By Amanda Aaron
As groomers, we really enjoy making a major transformation in our grooms. Sometimes we get those dogs in our salon that have too much hair “here” or too little “there”. We also work on pups that aren’t balanced correctly or have faults that can be easily fixed with hair.
That said, this month I needed to do something fun—while doing a little corrective grooming. I wasn’t following a breed standard, rather, giving my client something that is easier for them to maintain while giving their dog a little style.
For this particular groom, I am using a combination of clipper work as well as scissor work. If you are a newer groomer, find a mentor in your area to learn the finer art of scissoring to achieve that polished look.
Fig 1) With this particular trim, determine what is easiest for your client as far as length. I’ve decided to use a #0 snap-on comb to take length off, starting behind and under the dog’s ears, following down the neck and shoulders and ending at the elbow.
Fig 2) Follow the clipper work toward the back while wrapping under the rib cage.
Fig 3) While lifting the tail, continue clipping over the point of rump and down to the top of the hock.
Fig 4) I wanted to tighten up the underline to help balance the shape of the body so I used a #4 snap-on comb on her underline. Make sure not to miss connecting the clipper work from the chest to the underline.
Fig 5) Lifting the head, clip the preferred length from the throat down to the chest.
Fig 6) For corrective grooming purposes, this dog has a “dip” in her back and I am trying to give her a more level top line. Using a #0 snap-on comb, I clipped the highest point of her loin back to the base of the tail.
Fig 7) This dog’s owner prefers a non–traditional tail trim. Using shears, shape the hair around the tail.
Fig 8) In order to give more angulation in the rear, use shears to scissor in the point of rump.
Fig 9) From the shortest point on the back of the leg, wrap the shears around to the outside of the leg.
Fig 10) Using shears or clippers, take the inside of the back legs in tight. I am aiming for a column style leg.
Fig 11) Next you’ll need to shape the foot. This can be done many ways, but I find it easiest to round and bevel feet while the dog’s foot is on the table.
Fig 12) Continuing with shears, take off any unnecessary length all around the leg.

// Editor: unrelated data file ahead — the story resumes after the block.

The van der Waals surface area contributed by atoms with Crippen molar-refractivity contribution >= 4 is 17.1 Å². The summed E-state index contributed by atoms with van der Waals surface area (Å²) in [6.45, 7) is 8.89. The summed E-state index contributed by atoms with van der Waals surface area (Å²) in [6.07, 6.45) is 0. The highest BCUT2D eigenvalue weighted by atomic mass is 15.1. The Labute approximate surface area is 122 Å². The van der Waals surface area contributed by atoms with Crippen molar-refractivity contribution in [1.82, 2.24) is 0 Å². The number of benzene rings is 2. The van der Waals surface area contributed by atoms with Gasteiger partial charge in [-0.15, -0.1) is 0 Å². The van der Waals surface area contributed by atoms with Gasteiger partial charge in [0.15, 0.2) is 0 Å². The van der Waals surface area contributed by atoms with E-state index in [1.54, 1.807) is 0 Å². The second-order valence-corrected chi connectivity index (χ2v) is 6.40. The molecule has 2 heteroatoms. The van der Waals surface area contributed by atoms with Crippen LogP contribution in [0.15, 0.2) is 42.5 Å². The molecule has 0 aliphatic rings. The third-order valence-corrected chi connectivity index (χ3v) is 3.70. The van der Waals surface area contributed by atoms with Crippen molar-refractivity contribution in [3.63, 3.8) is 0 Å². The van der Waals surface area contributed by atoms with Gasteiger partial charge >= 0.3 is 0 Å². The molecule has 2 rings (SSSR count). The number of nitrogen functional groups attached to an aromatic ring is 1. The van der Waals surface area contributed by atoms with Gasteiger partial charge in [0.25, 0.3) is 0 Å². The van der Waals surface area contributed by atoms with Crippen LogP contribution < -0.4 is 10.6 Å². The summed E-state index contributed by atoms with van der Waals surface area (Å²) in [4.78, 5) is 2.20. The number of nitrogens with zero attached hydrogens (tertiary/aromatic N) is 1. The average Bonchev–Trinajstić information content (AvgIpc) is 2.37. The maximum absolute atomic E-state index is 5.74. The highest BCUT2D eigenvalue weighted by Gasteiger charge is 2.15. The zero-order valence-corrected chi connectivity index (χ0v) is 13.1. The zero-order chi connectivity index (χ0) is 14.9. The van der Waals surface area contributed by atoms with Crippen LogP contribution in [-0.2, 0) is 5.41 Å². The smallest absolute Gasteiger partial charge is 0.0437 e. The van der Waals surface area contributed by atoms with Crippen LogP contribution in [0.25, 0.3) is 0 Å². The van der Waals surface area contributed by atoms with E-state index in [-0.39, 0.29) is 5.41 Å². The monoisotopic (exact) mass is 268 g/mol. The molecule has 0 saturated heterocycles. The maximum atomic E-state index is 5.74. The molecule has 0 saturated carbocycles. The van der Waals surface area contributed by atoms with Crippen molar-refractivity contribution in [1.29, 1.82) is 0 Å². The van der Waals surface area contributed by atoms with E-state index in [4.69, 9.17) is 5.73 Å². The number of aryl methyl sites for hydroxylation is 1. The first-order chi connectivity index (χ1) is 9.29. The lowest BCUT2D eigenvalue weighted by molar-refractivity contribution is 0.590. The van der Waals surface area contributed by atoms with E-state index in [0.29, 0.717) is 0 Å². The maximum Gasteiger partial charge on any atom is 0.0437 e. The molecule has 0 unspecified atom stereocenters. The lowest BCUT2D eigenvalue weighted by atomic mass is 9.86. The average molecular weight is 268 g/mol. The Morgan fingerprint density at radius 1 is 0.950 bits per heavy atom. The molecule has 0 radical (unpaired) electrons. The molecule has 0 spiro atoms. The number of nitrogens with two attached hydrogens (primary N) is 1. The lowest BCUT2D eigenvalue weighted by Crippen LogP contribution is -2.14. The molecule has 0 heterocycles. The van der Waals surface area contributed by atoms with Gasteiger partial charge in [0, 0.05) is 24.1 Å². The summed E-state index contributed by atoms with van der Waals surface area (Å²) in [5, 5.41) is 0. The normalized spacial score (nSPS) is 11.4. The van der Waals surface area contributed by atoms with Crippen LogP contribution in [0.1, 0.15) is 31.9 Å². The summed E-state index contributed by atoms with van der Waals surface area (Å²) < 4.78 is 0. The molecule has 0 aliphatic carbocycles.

Fig 13) Double check the bottom of the feet by lifting them up and trimming any extra hair to give them a neat appearance. Finish the rest of the legs in the same manner.
Fig 14) This dog had a lot of coat behind her head all the way past her shoulders. I chose to use my shears to trim the hair to my preferred length so I have more control over the shape of the neck.
Fig 15) Going for a short chin, clip off the entire bottom jaw hair with a #2 snap-on comb, going back to the throat.
Fig 16) Aiming for a fuller head, I carefully secured the hair above the eyes into a pet safe band. Lightly trim just under the eyes with thinning shears. Do not trim the hair in between eyes.
Fig 17) While protecting the bottom of the ear leather, trim to the desired length. I am going for a round shape that is close in length to the bottom of the muzzle.
Fig 18) Using shears or blenders, trim the hair from the top of the head and blend it into the neck. This is easiest when looking at a profile view versus face to face.
Fig 19) Using curved shears, set the desired length of the facial hair. I am following this back to the ear while carefully trimming the hair as I do not want separation between the ears and face.
Fig 20) Comb all facial hair up, lightly use the curved shears down to the bottom of the muzzle hair. Take caution, as too much hair removed can change the entire look. Carefully, trim the hair under the nose and in front of the dog’s face so they don’t go into the mouth. When looking at the face, the entire muzzle should be an upside down “U” shape.
Fig 21) Using a flexible spray or even a texturing spray, give the hair on the head some volume. Hairspray isn’t advised as it could matt the hair if left in too long and not washed out. Keeping with the round look, trim the ends off starting at the top of the ear, over the head and over to the other ear.
Apply a cute bow and admire your work!